A lack of basic defensive numbers also contributes to the rookie's rank. Among players with at least 200 minutes this season, there are just seven who have a defensive rebounding percentage below 10.0, a steal percentage below 1.0 and a block percentage below 1.0.
Green, of course, is there.
All the same "don't worry, he's a rookie" caveats apply for Ziaire Williams, the Memphis Grizzlies' first-year reserve wing who's averaging 2.5 defensive rebounds, 0.9 steals and 0.6 blocks per 75 possessions.
Any of those numbers on their own (with the possible exception of the defensive rebounds) wouldn't be that big of a deal. Together, they paint a picture of someone who's doing very little to move the needle in the right direction on defense.
Low box score marks aren't necessarily indicative of bad defense. Remember our discussion from the intro. Defensive catch-alls are a guide. Klay Thompson is an example of someone whose prowess as a perimeter defender was not captured by blocks, steals or rebounds.
But for Williams, at least for now, there's no reputation to offset the bad numbers. Memphis, which is dead last in defense (by a long shot), is significantly worse when Williams is on the floor. Opponents exceed their expected field-goal percentage when he's defending. And there isn't a single catch-all that views him as a replacement-level defender.
There's a lot working against D.J. Augustin on the defensive end.
First, he's on a bad defensive team that's almost entirely devoid of players who can cover up his weaknesses. For years, Rudy Gobert has made subpar defenders look OK statistically, just because he wipes so many points off the board. There is no such help for Augustin from the Houston Rockets.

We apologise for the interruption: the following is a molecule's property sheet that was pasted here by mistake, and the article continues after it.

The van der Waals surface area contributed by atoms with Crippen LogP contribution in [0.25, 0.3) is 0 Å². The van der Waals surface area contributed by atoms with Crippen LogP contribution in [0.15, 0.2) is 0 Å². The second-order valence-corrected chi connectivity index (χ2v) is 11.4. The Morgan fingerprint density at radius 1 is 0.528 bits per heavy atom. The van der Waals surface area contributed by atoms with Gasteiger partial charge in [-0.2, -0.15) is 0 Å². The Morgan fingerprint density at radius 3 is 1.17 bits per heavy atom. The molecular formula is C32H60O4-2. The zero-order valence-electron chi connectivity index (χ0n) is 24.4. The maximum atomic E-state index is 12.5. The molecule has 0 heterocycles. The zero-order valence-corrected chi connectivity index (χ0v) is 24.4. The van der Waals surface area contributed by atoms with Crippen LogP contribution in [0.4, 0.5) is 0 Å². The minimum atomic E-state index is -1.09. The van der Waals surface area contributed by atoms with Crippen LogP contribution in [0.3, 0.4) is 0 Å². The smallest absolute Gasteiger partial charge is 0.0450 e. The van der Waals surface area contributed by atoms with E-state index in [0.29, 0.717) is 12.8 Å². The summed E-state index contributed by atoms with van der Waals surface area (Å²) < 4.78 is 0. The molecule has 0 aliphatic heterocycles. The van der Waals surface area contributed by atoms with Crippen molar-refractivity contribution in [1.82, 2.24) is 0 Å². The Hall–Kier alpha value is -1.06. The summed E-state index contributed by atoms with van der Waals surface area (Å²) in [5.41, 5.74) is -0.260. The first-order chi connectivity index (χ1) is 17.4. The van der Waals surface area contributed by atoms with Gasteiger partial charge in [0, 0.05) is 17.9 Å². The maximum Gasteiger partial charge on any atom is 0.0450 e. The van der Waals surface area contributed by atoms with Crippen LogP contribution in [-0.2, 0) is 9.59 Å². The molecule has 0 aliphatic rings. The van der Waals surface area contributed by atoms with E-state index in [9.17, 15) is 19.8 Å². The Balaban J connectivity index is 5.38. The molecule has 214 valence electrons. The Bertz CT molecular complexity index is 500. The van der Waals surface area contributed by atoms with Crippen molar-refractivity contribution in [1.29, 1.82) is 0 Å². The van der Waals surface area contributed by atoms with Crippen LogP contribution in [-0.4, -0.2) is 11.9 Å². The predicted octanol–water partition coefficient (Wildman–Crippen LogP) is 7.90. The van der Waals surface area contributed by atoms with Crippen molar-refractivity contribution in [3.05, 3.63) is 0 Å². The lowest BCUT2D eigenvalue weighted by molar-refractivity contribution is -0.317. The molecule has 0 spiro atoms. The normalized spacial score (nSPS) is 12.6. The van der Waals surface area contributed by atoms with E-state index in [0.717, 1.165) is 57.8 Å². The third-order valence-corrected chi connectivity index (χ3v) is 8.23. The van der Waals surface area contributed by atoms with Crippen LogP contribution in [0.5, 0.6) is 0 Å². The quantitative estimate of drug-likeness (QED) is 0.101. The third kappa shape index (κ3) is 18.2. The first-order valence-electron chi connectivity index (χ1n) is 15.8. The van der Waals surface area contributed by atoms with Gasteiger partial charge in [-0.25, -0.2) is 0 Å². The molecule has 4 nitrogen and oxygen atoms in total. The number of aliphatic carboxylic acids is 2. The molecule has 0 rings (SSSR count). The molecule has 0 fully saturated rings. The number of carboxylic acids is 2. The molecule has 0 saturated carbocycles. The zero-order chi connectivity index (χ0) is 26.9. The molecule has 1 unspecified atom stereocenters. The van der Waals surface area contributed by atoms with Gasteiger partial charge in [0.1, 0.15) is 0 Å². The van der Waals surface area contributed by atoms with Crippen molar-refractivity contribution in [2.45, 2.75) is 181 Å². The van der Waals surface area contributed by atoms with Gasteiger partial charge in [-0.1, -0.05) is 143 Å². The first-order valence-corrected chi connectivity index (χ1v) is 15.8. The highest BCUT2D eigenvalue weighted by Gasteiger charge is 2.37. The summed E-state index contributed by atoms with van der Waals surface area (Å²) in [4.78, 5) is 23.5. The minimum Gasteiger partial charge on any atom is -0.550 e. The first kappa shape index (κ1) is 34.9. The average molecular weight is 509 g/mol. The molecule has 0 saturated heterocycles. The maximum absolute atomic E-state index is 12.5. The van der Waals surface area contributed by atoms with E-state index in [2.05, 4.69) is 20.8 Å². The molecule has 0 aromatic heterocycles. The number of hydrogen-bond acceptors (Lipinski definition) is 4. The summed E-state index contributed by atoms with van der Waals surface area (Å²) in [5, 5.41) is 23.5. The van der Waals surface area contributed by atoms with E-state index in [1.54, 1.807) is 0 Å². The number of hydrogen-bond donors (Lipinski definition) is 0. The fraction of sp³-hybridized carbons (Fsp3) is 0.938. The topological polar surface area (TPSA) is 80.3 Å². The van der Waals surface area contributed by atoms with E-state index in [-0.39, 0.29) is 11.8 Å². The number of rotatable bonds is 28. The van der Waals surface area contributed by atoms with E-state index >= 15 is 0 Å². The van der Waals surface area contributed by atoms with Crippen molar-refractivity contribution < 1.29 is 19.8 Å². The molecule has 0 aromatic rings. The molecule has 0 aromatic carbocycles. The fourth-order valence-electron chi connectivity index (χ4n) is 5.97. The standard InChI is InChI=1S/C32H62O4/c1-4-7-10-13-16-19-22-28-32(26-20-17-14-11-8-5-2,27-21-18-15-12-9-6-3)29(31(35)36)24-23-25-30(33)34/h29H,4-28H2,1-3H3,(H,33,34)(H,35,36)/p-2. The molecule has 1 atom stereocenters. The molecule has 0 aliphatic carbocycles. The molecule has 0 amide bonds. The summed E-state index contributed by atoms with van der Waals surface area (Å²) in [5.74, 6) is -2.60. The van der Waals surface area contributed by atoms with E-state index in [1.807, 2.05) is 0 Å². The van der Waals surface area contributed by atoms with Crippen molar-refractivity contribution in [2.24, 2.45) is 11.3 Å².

It's tough to blame him for the other problems too. Everyone slows down a bit with age, and Augustin is 34 years old. Standing 5'11" is a natural disadvantage too. Even the scrappiest under-6-foot players simply cannot make up for their lack of size in certain matchups.
On the occasions he is able to keep his matchup in front of him, players of an average (or near-average) NBA height can simply shoot over the top of Augustin.
All of the above adds up to dreadful defensive numbers, including Houston allowing 11.3 more points per 100 possessions when Augustin is on the floor and opponents shooting an astronomical 13.4 points better from the field when he's guarding them.
Once upon a time, Terrence Ross had some decent three-and-D seasons. In fact, his teams allowed fewer points per 100 possessions when he played in five of his seven seasons prior to this one. And in 2016-17 and 2017-18, he had above-average marks in defensive box plus/minus.
But in 2021-22, everything has fallen off a cliff. Steal rate, block rate, defensive rebounding rate, defensive catch-alls, defensive rating swing. You name it, it's down. And down big.
There are a couple of possible explanations.
The first absolves Ross from some blame. As has been mentioned a few times, defensive catch-alls can contradict reputation. And when you watch Ross, there are still moments you see the wing with decent size and athleticism who can bother opponents.
Bad teammates could be contributing too. The Orlando Magic have the worst bench in the league. And four bad defenders dragging one decent one down is a far likelier outcome than one decent defender saving a unit that's a last-place minus-8.3 points per 100 possessions.
It's probably not fair to default to that explanation, though. There should be some responsibility on the part of Ross. And from a 30-year-old heat-check-off-the-bench gunner on a tanking team, protracted stretches of disinterested defense aren't surprising. And that's exactly what Orlando is getting from Ross.
If the Magic move him to a playoff team (or contender) at some point this season, we may see some renewed effort from him. But right now, Ross looks checked out.